Oral antispasticity agents, including baclofen, dantrolene sodium, and tizanidine, have a marginal effect on reducing generalized spasticity, but dose-limiting side effects such as tiredness and lethargy are common.569–577 Intrathecal baclofen therapy is effective in reducing generalized spastic hypertonia in patients with stroke.570,578–582 A consensus panel in 2006 recommended that intrathecal baclofen therapy is appropriate in those patients with spasticity who do not respond well to other interventions or in patients who experience adverse effects from other treatments. They also concluded that intrathecal baclofen therapy can be considered as early as 3 to 6 months after stroke for patients refractory to other treatments.583
Balance and Ataxia
Balance depends on sensory inputs from the visual, vestibular, and somatosensory systems. These sensory inputs are integrated and used to control anticipatory and reactive motor output to postural disturbances. Balance impairment (inclusive of postural control impairment) is common after stroke182,584,585 because stroke can affect 1 or more of the sensory and motor networks. Impaired balance makes it difficult to safely complete ADLs, to move about the home and community, and to live independently. A large percentage of people report falling at least once in the first 6 months after stroke.182,585 People with stroke who fall are twice as likely to sustain a hip fracture compared with those who fall but do not have a stroke.586 Balance impairments can result in low balance confidence, which in turn may further reduce activity.587 If left undetected or untreated, balance impairments can result in a cascade of serious, undesirable, and expensive events.175,245
Evaluation of balance abilities is considered part of routine clinical practice in individuals with stroke.308,588,589 Standardized tests of balance challenge different aspects of postural control such as anticipatory postural reactions during a variety of functional behaviors. Specific balance limitations identified during the evaluation will help determine the risk of falling and guide the selection and tailoring of balance-specific interventions.308,591
Although balance training programs have been shown to be beneficial after stroke, no specific approach or program has been demonstrated to be superior, nor is the optimal timing clear. Balance training has been successfully implemented as group and one-on-one sessions, circuit training, and hospital- versus home- versus community-based programs. Content of the training typically includes balance-specific activities, (eg, practice responding to challenges in standing) and more general activities (eg, strengthening exercises, gait activities).592 Shorter, more time-intensive programs appear comparable to longer, less time-intensive programs.592 Progression to more challenging training activities over the course of training is important. The one type of training that has not been shown to be beneficial for balance is water-based programs.593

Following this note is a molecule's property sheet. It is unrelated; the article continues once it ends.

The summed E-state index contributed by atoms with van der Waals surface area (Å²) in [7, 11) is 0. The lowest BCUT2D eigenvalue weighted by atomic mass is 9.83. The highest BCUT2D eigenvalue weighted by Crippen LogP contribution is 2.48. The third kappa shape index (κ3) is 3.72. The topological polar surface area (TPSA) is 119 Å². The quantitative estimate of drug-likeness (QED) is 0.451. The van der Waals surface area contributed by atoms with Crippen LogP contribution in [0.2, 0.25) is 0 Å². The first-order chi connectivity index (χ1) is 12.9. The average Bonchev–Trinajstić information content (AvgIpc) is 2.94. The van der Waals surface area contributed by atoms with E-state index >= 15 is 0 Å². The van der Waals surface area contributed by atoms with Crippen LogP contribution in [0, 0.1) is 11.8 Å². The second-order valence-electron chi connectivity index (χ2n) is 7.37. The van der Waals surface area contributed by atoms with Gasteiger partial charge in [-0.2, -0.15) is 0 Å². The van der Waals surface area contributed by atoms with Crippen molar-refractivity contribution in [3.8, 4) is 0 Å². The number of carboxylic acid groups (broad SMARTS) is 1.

Studies of balance training have generally been small, typically 10 to 60 subjects. Subjects typically have been able to ambulate independently (with or without an assistive device) and be relatively cognitively intact. Four systematic reviews and meta-analyses have reviewed the effects of various interventions on balance after stroke, with the latest one published in 2013. Findings across these reviews show inconsistent effects on balance outcomes. Subsequent published RCTs have tested a variety of types of balance training devices (sliding board, trunk exercises on a physioball, shoe wedge) or programs (yoga, Tai Chi,187 gait training, motor imagery). The later studies have similar methodological challenges (8–40 subjects per group) and lead to similar, inconsistent conclusions about the superiority of any 1 specific treatment.594–604 Likewise, a systematic review of fall prevention after stroke has shown that inconsistencies in outcome measures, intervention type, and implementation in previous research make it difficult to determine the effectiveness of fall prevention programs after stroke.174 The Prevention of Falls section provides more discussion.
Use of devices and orthotics (eg, cane, AFO) also improves balance.605 Finally, it should be noted that improving balance alone may not be sufficient for preventing falls because falls may have multiple contributing causes.
Ataxia is a disorder of coordinated muscle activity during voluntary movement associated with injury to the cerebellum, cerebellar peduncles, and brainstem cerebellar tracts. Patients with ataxia have delayed movement initiation, timing errors, abnormal limb trajectories, and dysmetria.606,607 Ataxia is present in 68% to 86% of patients with brainstem stroke. Ataxia typically improves during acute rehabilitation.608,609 Ataxia without concurrent hemiparesis has a better prognosis for functional recovery in acute rehabilitation.610 However, the presence of ataxia with or without weakness does not affect general functional recovery negatively.608,609 Ataxia can affect the quality of use of the functional hand negatively because patients with cerebellar lesions can have impaired motor learning (eg, reduced skill improvement on a pursuit rotor task or ability to learn a finger sequence).611,612 Despite this, case studies indicate that intensive task-oriented therapy may improve motor performance and actual use of ataxic limbs in patients with stroke-related ataxia. After participating in a task-oriented training program, patients improved reaching speed and had reduced trunk motion during reaching.613 Stoykov and others606 noted that postural training and provision of trunk support could have a positive impact on upper limb motor control and dexterity in a patient with upper limb ataxia. There is a paucity of research on rehabilitation approaches to limb ataxia, but at present, postural training and task-oriented upper limb training are recommended.